Tuesday, 9 August 2011

Still life - yesterday, today and tomorrow.

On Saturday afternoon I did a Still Life demonstration at Art Shed Brisbane, a jewel of an art store. It's an artist's delight containing many tempting materials. The demo lasts two hours with a short break at half time. It's not enough time to complete a painting but sufficient to make a good start. I have worked on the painting for another couple of hours, altering some colours, re-drawing certain sections and adding more juicy colour to the poppies.
There is an album showing the process of Blue vase with Poppies on my Facebook Page.

Blue vase with Poppies – oil on canvas 600mm x 600mm
 © 2011 Carol Lee Beckx

It’s fitting that I should be writing about still life at the moment. Australia has recently lost a fine proponent of the genre – Margaret Olley. While her contemporaries experimented with various other styles and ‘isms’ she concentrated on still life and painted the objects in her home in bold vibrant colour, delighting in the simple things in life. She was one of Australia's treasures.

The Still Life genre traces its history back to the Dutch term “Still leven”. The Italian term is “natura morte” which literally means dead nature and indeed many early paintings featured dead birds. The artists wanted to emphasise that their paintings had substance and were not simply indulgent paintings of beautiful objects. So within the paintings there were deeper meanings reminding the viewer of the transience of human life. This was symbolised by wilting flowers, mouldy fruit or the inclusion of a skull.
There is a story from Greece going back to 440 BC that tells of a competition between two of the best painters, Zeuxis and Parrharsius. One painted a bowl of grapes that the birds tried to peck they were so lifelike. He thought he would be the winner and went to look at his rivals’ work. He saw a painting covered by a curtain and tried to push the curtain aside – only to discover that the curtain was in fact painted. Guess who won that round?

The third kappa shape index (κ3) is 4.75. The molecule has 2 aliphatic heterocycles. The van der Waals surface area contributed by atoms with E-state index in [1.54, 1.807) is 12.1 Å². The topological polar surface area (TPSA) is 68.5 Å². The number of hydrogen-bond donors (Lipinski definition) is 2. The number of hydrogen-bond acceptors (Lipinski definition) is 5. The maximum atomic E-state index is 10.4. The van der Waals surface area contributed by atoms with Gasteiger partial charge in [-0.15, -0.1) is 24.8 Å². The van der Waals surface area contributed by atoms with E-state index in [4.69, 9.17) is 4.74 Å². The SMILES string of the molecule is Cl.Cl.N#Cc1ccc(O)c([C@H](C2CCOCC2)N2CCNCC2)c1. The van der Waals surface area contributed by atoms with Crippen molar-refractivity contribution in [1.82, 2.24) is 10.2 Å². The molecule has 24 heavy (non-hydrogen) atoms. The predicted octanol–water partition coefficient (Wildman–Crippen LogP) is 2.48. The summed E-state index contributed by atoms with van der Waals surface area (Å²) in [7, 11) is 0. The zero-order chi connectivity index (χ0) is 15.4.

During the Medieval period – there were no still life paintings as most were of religious subjects and the style was largely symbolic. Towards the beginning of the 14th century things started to change and by the following century with the invention of perspective, artists were now able to represent objects realistically showing form and volume.
The first artist to realistically represent simple objects was a Venetian, Jacopo Barbaro who painted the Still Life with Partridge and Iron Gloves 1504 which is in the Alte Pinakothek in Munich. He signed his work too – but did so on a small piece of paper painted on the bottom of the picture.
Paul Cezanne said “I shall conquer Paris with an apple” and Vincent van Gogh's Sunflowers are among the best known Impressionist works. The genre has had many changes over the years and in the Twentieth century there were many variations.
And now in 2011 the still life moves off the picture plane and on to the gallery floor as still life objects become installations. with the use of computer generated images allows the artist to manipulate images at will.